Feb. 21 (Bloomberg) -- The five-year boom in U.S. farmland values probably will end this year amid a decline in profits and crop prices that may disrupt the rural economy.
Higher interest rates and falling income stalled gains in prices last year, Jason Henderson, an agricultural economist at Purdue University in West Lafayette, Indiana, said today at an event held by the U.S. Department of Agriculture in Arlington, Virginia. Land values had soared 37 percent since 2009.
“I’ve seen more stories about failed sales” when farms don’t sell for the asking price, suggesting a sluggish market, Henderson said. “A plateau in farmland values is what we’re seeing going forward.”
A projected drop in crop prices may cut annual farm profits 27 percent to $95.8 billion from last year’s record, potentially denting demand for Deere & Co. tractors and Monsanto Co. chemicals, the government said earlier this month.
Futures for corn, the most valuable U.S. crop, sold in Chicago slumped 40 percent in 2013, the most since at least 1960, according to data compiled by Bloomberg. Soybeans, the No. 2 crop, fell 8.3 percent and wheat plunged 22 percent.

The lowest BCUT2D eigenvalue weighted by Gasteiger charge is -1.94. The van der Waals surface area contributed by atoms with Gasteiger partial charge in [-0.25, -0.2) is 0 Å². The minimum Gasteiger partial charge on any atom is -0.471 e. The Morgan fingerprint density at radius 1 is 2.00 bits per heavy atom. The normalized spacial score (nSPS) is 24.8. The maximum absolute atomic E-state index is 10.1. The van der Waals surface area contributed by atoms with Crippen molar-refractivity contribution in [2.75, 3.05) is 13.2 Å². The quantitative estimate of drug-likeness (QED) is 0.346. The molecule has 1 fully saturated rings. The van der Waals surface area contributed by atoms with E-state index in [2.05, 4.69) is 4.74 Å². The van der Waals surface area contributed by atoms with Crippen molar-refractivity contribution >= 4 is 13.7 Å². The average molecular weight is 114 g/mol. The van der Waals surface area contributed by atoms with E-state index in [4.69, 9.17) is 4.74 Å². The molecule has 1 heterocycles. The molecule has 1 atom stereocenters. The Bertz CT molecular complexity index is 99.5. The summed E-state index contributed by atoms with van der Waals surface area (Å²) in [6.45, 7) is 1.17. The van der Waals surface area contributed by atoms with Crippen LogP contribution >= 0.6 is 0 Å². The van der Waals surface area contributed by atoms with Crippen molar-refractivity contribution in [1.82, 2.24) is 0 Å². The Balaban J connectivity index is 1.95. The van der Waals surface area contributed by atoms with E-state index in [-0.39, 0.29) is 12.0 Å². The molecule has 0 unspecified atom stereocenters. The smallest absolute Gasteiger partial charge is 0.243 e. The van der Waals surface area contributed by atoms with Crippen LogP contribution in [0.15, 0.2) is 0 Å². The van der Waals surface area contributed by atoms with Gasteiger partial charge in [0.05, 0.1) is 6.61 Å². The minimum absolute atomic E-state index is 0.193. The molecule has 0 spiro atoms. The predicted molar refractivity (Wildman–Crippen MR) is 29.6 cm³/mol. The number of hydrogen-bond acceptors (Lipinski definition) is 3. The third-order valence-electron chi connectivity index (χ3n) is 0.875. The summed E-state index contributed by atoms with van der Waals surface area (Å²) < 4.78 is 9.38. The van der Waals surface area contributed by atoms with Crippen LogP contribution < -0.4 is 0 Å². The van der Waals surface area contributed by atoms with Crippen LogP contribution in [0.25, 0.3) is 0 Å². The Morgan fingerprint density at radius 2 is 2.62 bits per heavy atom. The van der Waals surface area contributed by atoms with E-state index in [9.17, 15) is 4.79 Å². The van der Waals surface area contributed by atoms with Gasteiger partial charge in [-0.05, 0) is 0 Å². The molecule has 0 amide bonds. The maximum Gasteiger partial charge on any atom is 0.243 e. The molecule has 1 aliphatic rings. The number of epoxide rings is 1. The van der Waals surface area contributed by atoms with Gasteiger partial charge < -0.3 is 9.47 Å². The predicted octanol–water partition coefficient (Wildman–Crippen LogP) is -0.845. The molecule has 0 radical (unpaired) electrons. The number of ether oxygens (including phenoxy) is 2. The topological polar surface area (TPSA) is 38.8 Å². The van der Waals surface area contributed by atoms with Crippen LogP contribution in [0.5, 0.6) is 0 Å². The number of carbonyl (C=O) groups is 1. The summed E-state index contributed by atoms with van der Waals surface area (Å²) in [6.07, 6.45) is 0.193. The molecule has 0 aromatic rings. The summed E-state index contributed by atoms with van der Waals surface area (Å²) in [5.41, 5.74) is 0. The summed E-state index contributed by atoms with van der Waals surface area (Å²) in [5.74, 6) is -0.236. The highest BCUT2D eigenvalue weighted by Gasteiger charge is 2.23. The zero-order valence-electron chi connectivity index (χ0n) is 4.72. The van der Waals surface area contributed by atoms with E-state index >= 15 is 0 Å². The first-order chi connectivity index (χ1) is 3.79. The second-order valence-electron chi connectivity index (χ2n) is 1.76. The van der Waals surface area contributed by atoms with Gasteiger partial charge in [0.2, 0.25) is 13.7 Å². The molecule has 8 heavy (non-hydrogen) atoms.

Stagnant land prices will cut farmer purchases of equipment and production material, and farmers will need to guard against borrowing beyond their means, Henderson said.
“If we don’t leverage the farm, the downturn in agriculture won’t be more than a speed bump,” he said.
Lower corn prices prompt farmers to hold their crop, reducing profit because the company has less to ship, Archer-Daniels-Midland Co. Chief Operating Officer Juan Ricardo Luciano said during a Feb. 4 conference call.
The drop in prices may cut tractor and combine production as much as 10 percent this quarter at Agco Corp., maker of Massey Ferguson products, Chief Executive Officer Martin Richenhagen said this month.
Low debt levels may help farmers get through the slump in farmland values, said Jennifer Ifft, an agricultural economist with the USDA’s Economic Research Service. Debt probably will remain under control for farmers “unless there is a large drop in land values,” she said at the forum.
About 16 percent of bankers in the Kansas City Federal Reserve district said in a report earlier this month cropland prices will fall this year. A year ago, 1 percent forecast 2013 prices would drop. Price gains that exceeded 10 percent in 2012 slowed to 5 percent last year in the Chicago and Dallas Fed band regions, Henderson said.
To contact the reporter on this story: Alan Bjerga in Washington at email@example.com